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Thread: Discuss some DQS

  1. #1
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    Discuss some DQS

    Hi all,
    I just have some fun with DQS Strobe timing

    The DQS signal has several characteristics:

    DQS is bi-directional

    A DQS line is typically generated for 8 lanes of data from the DDR memory

    The phase of DQS relative to the data depends on the operation being performed (Write or Read)

    DQS is not free running

    In the memory device, DQS is generated by DLL to minimize the skew between it and data

    DQS has a Preamble state just after the signal comes out of tristate where DQS goes low

    DQS has a Postamble state just before returning to tristate where DQS goes low


    So according to this, let see some real benches:

    Testbed:
    CPU : AMD FX55, Mach II cooled
    Mainboard: DFI NF4 SLI-DR (BIOS 310)
    OS: Windows xp
    Ram: GSkill 1gb LE DC Kit
    Video card: X850xtpe, Water cooled
    PSU: OCZ power stream 600adj

    **please note: in BIOS if you choose increase, that would show "slower" in A64tweaker ;if you set decrease in BIOS, A64tweakerwould show faster

    First of all let's see DQS off:



    DQS slower ;skew:128, super pi 8m is a bit faster than off



    DQS faster; skew:128, it's slower than off.



    Summary:

    DQS skew Control--->Increase for performance, and Decrease for Stability.

    DQS Skew Value-->the value that is Increased or Decrease when you set the DQS skew control. This is not a very sensitive timing wecan try 50~248
    Both are slight influence on bandwidt and stability.

  2. #2
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    Good find!
    This is NF4 only ?
    Nevermind just found out it worked for NF3
    Last edited by Ubermann; 03-30-2005 at 09:44 PM.
    Everything extra is bad!

  3. #3
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    thanks OPB, im glad you brought up this DQS thing

    hmm.. little Q .. how much do you gain in mem bandwidth? (with 128 slower)

    currently i set my DQS Increase = 4 (dunno what that means b4), so is smaller better/ worse? coz i see theres a lot of number to try (0-255)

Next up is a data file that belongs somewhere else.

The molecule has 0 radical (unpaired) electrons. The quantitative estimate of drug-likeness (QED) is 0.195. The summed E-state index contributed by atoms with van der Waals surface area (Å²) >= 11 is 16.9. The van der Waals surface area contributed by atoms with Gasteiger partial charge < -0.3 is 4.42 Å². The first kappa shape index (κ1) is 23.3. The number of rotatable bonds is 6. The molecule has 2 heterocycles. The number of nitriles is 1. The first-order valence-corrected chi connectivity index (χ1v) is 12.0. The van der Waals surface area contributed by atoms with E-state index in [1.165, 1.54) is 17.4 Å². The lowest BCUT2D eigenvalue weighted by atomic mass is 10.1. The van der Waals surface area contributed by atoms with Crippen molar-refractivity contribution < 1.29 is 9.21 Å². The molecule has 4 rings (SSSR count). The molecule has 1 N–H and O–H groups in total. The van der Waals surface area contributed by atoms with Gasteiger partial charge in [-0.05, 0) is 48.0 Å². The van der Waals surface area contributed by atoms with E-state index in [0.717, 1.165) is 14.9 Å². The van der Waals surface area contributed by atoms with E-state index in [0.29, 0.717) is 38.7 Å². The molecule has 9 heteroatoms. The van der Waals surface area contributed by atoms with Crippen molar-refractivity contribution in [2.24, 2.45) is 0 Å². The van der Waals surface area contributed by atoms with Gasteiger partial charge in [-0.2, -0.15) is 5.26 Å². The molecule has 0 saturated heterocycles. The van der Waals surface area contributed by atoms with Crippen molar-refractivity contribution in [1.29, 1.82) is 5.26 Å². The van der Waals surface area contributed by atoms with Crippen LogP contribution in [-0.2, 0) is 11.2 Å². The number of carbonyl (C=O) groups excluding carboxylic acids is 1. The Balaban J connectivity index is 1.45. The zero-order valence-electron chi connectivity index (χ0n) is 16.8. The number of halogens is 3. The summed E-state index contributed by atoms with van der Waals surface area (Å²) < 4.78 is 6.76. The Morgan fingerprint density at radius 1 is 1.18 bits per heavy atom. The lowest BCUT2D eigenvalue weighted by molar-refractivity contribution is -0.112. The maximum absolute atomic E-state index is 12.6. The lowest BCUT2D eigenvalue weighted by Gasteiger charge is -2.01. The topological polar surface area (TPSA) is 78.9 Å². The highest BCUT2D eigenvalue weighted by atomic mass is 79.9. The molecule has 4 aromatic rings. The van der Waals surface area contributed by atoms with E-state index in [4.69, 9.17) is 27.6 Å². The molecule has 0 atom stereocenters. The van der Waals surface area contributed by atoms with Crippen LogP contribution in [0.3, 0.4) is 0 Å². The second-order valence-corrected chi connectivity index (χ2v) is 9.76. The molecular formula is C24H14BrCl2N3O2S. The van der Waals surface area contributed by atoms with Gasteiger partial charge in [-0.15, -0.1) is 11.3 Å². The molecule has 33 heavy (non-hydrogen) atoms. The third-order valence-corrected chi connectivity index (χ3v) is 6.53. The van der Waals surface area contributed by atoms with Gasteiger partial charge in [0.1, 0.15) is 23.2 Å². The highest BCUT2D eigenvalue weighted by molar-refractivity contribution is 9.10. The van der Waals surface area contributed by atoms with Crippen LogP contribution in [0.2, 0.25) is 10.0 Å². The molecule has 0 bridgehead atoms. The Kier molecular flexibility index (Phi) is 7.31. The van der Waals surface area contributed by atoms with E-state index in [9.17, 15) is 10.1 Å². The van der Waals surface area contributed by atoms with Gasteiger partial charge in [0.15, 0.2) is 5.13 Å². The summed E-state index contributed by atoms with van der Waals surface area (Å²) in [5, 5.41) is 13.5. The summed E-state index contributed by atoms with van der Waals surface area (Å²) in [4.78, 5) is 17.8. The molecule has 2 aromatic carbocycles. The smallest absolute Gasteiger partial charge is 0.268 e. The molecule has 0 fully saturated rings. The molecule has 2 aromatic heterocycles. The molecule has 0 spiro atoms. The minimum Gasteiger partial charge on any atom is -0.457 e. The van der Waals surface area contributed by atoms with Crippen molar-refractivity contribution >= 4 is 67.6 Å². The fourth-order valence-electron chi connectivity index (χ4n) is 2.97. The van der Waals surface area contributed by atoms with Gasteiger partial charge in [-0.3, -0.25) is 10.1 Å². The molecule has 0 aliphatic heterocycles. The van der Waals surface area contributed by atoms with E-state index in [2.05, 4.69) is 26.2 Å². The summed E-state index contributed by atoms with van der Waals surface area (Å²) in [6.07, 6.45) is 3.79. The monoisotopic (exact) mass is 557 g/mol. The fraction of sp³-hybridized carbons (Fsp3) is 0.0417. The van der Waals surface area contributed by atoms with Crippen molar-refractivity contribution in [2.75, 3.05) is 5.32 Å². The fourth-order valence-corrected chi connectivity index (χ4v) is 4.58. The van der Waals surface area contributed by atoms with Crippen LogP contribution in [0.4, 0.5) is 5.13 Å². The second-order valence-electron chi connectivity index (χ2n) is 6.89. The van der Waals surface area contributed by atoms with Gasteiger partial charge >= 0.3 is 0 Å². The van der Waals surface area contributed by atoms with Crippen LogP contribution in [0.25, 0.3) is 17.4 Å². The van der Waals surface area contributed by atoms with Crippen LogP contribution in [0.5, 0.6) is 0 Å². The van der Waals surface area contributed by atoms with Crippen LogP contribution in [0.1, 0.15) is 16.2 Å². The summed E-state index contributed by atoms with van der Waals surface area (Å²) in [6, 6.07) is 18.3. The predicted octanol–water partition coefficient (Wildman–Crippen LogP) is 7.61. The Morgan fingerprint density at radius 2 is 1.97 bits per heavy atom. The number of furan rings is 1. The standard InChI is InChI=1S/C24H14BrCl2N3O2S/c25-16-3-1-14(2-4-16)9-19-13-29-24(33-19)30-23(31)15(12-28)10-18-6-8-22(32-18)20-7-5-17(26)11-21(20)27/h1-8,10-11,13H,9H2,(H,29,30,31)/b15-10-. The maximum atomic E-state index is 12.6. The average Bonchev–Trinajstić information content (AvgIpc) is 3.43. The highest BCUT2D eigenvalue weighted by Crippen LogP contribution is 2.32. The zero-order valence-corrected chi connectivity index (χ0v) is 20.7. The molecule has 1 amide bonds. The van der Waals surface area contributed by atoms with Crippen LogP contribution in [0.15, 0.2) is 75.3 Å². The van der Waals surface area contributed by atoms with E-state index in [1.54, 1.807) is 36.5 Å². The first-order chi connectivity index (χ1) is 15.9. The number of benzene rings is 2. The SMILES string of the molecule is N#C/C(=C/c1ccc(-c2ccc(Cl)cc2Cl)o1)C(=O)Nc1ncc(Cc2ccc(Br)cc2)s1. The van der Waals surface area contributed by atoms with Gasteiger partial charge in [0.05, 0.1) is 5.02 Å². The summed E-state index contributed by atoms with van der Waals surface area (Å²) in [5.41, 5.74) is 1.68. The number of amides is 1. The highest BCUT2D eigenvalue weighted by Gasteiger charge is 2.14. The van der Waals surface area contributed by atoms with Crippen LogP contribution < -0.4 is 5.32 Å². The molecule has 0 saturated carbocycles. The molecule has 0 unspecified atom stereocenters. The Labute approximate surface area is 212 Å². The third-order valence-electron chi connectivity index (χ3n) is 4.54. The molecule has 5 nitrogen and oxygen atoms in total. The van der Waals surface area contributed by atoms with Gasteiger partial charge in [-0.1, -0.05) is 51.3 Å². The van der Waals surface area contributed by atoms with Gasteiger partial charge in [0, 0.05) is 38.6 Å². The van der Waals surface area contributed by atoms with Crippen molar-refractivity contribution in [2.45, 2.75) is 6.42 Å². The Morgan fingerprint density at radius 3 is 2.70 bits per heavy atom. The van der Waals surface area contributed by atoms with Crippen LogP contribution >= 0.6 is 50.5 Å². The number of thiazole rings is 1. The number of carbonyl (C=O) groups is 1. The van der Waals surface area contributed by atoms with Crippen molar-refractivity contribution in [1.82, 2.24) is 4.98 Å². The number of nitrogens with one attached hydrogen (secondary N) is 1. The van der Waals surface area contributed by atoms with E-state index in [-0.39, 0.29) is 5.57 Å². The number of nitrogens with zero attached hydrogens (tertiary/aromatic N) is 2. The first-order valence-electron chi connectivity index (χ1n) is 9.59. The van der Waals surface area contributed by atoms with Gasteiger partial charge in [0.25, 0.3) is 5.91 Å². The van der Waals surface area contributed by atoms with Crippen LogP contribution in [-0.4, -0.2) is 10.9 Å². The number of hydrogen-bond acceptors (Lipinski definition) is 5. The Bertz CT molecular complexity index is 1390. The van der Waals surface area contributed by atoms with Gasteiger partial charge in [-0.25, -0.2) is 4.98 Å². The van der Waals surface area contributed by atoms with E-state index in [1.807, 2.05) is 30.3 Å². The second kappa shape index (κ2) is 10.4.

oh ya.. i use twinmoss Utt @ 3.3v for 24/7 and passed memtest 5# stable like a rock..(6 hours wall time or so)

  4. #4
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    nice for TREF 100mhz 1.95u corresponds to what in DFI NF4 bios ?
    ---

  5. #5
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    lol just try it myself... jist found out with 0.6 beta do not need to set mannualy from bios

    BIOS 2/18

    my sweet spot atm is DQS = 200

    but it vary alot.. how bout yours?

    PS: thats on fsb 250 2-2-2-5 , and loads of program running..
    Attached Images Attached Images

  6. #6
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    Quote Originally Posted by eva2000
    nice for TREF 100mhz 1.95u corresponds to what in DFI NF4 bios ?
    I think that is 3684.
    Everything extra is bad!

  7. #7
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    Quote Originally Posted by eva2000
    nice for TREF 100mhz 1.95u corresponds to what in DFI NF4 bios ?
    you can find it in HERE

    Quote Originally Posted by AG
    3684= 100mhz(1.95us)

  8. #8
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    bout time someone did this thanks onepage!
    Quote Originally Posted by bh2k
    sorry m, OI'm a bit drunkz!
    Air benches with 3000+, DFI nf3 and 6800GT 2001SE: 26312 3d03: 13028

  9. #9
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    Great post

  10. #10
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    what about on the DFI NF3 board? what increases stability? increasing or decreasing the skew in bios? i thought rgone said increasing skew increased stability?
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  11. #11
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    FYI...

    What values are best depend on CPU, RAM, and MB used... no global generalization applies, even in regards to direction with respect to stability.

    Bandwidth isn't affected by only changes to the DQS skew value. The perf benefit seen in some cases is a result of the data being available to the core earlier in the cycle. It doesn't affect the number of cycles per access (other than by possibly allowing tighter timing settings).

  12. #12
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    hmmm

    This is the same setting as "Skew Rate" in the DFI Infinity bios. This micro-adjusts the position of the clock rising/falling edge vs the actual data signal coming out of the DDR chips. It allows you to micro manage the actual point at which "data" is sampled by the memory clock, this can allow you to tune very precisely where the "sampling" of the data lines is relative to a theoretical center point.